Pancreatic beta cells persistently infected with coxsackievirus B4 are targets of NK cell-mediated cytolytic activity
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It has been suggested that the persistence of coxsackieviruses-B (CV-B) in pancreatic beta cells plays a role in the pathogenesis of type 1 diabetes (T1D). Yet, immunological effectors, especially natural killer (NK) cells, are supposed to clear virus-infected cells. Therefore, an evaluation of the response of NK cells to pancreatic beta cells persistently infected with CV-B4 was conducted. A persistent CV-B4 infection was established in 1.1B4 pancreatic beta cells. Infectious particles were found in supernatants throughout the culture period. The proportion of cells containing viral protein VP1 was low (< 5%), although a large proportion of cells harbored viral RNA (around 50%), whilst cell viability was preserved. HLA class I cell surface expression was downregulated in persistently infected cultures, but HLA class I mRNA levels were unchanged in comparison with mock-infected cells. The cytolytic activities of IL-2-activated non-adherent peripheral blood mononuclear cells (PBMCs) and of NK cells were higher towards persistently infected cells than towards mock-infected cells, as assessed by an LDH release assay. Impaired cytolytic activity of IL-2-activated non-adherent PBMCs from patients with T1D towards infected beta cells was observed. In conclusion, pancreatic beta cells persistently infected with CV-B4 can be lysed by NK cells, implying that impaired cytolytic activity of these effector cells may play a role in the persistence of CV-B in the host and thus in the viral pathogenesis of T1D.
KeywordsEnterovirus Persistence HLA class I Type 1 diabetes LDH assay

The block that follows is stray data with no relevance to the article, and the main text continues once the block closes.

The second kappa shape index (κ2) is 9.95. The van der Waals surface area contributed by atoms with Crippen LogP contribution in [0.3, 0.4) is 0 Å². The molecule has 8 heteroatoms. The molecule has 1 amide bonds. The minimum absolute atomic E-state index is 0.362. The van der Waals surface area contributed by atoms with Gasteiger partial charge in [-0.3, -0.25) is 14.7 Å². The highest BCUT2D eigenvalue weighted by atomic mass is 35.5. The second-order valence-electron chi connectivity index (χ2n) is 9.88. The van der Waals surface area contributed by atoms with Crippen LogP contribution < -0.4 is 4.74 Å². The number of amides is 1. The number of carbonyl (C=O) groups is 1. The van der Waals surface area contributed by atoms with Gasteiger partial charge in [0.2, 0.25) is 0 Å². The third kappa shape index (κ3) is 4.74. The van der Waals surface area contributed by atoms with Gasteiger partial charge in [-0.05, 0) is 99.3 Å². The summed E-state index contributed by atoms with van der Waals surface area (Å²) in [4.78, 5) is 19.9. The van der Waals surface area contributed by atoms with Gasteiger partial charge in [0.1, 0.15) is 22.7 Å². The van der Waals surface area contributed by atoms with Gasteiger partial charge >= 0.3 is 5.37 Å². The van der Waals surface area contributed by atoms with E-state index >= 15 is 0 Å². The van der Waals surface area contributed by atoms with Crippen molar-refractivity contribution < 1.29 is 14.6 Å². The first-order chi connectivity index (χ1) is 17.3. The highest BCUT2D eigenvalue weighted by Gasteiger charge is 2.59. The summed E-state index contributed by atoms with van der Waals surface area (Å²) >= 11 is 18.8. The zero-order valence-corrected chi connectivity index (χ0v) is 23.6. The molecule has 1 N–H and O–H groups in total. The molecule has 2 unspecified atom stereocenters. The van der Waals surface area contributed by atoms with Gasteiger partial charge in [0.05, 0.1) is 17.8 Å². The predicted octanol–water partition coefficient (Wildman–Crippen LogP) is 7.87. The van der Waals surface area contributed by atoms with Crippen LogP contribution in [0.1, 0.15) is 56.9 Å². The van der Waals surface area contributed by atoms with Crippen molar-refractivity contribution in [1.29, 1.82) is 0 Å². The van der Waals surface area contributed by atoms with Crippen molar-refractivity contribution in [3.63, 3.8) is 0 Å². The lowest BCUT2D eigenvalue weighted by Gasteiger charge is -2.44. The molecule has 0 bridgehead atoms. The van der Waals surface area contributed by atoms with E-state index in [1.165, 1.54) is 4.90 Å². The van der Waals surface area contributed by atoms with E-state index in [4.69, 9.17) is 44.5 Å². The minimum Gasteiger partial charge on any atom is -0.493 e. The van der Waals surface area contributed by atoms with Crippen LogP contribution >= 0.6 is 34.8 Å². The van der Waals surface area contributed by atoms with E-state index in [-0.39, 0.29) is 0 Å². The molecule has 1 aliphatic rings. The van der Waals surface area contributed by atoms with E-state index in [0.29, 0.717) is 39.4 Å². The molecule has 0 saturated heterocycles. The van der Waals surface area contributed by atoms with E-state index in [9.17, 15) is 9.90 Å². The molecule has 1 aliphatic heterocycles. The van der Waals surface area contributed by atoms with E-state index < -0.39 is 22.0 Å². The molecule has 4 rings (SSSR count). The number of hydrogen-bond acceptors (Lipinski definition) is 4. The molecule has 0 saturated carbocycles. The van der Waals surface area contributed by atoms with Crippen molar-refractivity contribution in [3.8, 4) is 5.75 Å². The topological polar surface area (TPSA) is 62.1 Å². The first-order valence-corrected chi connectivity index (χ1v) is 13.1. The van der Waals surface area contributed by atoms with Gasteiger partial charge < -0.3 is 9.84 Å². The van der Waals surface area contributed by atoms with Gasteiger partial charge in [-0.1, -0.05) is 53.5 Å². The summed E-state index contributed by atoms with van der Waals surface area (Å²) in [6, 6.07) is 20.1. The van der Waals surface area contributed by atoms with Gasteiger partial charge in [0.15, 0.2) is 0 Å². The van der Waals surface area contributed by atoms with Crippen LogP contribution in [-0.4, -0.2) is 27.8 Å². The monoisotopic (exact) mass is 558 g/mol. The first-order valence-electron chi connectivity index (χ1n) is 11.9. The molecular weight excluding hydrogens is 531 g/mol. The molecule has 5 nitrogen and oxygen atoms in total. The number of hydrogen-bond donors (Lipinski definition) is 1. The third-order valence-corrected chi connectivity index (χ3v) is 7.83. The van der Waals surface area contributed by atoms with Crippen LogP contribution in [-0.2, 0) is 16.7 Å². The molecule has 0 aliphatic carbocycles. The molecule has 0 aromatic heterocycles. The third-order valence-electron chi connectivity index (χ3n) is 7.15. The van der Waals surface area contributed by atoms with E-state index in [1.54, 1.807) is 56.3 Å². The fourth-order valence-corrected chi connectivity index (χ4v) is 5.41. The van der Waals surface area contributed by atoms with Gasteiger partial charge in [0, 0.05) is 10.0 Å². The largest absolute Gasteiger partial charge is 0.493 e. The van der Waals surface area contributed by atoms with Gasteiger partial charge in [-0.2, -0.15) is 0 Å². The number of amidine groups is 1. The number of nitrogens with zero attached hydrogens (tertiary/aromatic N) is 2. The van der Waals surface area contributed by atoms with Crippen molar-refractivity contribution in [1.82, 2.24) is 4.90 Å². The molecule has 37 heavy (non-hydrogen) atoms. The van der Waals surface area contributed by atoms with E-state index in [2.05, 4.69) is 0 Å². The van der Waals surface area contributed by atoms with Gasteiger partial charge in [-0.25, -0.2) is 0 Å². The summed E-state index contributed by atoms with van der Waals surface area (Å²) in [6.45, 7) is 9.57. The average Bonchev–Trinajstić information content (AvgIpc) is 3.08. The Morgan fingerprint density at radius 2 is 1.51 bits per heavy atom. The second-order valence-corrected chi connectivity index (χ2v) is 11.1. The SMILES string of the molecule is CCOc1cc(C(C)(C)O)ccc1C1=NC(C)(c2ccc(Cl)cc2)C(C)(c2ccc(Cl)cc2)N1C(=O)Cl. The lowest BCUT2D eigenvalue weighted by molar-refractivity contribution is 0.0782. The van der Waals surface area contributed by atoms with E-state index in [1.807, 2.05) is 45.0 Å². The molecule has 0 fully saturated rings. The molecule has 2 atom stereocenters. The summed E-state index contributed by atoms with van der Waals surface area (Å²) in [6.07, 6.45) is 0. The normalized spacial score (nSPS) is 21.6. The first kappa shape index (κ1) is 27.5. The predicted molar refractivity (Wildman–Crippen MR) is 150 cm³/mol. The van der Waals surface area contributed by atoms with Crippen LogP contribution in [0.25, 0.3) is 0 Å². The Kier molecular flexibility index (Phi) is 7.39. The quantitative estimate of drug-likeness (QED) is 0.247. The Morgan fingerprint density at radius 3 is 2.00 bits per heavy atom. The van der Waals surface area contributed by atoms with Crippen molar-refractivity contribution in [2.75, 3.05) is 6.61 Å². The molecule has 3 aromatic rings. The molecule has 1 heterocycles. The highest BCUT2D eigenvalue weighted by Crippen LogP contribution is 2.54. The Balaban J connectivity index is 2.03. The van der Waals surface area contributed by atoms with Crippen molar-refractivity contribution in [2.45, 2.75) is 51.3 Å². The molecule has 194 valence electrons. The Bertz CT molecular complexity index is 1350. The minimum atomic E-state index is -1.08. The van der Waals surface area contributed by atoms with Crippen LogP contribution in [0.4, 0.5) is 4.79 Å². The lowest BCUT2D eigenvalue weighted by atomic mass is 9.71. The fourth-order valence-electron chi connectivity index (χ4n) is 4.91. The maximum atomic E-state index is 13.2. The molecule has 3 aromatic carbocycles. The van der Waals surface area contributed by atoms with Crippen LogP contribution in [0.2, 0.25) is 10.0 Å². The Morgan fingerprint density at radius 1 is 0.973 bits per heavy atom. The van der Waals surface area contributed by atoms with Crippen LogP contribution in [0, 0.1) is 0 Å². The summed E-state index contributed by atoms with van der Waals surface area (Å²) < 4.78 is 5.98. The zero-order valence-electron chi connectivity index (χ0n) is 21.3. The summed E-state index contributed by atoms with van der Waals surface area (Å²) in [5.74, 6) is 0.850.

This work was supported by Ministere de l’Education Nationale de la Recherche et de la Technologie, Universite Lille 2 (Equipe d’accueil 3610), Centre Hospitalier Regional et Universitaire de Lille, and by EU FP7 (GA-261441-PEVNET: Persistent virus infection as a cause of pathogenic inlammation in type 1 diabetes—an innovative research program of biobanks and expertise). M. P. N was supported by a “CABRI 2016” scholarship of Universite Lille 2 and a “Programme Eifel 2017” scholarship of Ministere des Afaires etrangeres et du Developpement International de la Republique Francaise. Funding was supported by Campus France (EIFFELDOCTORAT 2017/n°P714914K). The authors thank Dr Sarah Richardson (Exeter, UK) for helpful discussion. The authors thank Dr Adrian J. F. Luty for reading the manuscript.
Compliance with ethical standards
Conflict of interest
The authors declare that they have no conflict of interest.
All procedures performed in studies involving human participants were in accordance with the ethical standards of the institutional and/or national research committee and with the 1964 Helsinki Declaration and its later amendments or comparable ethical standards. Informed consent was obtained from all individual participants included in the study.
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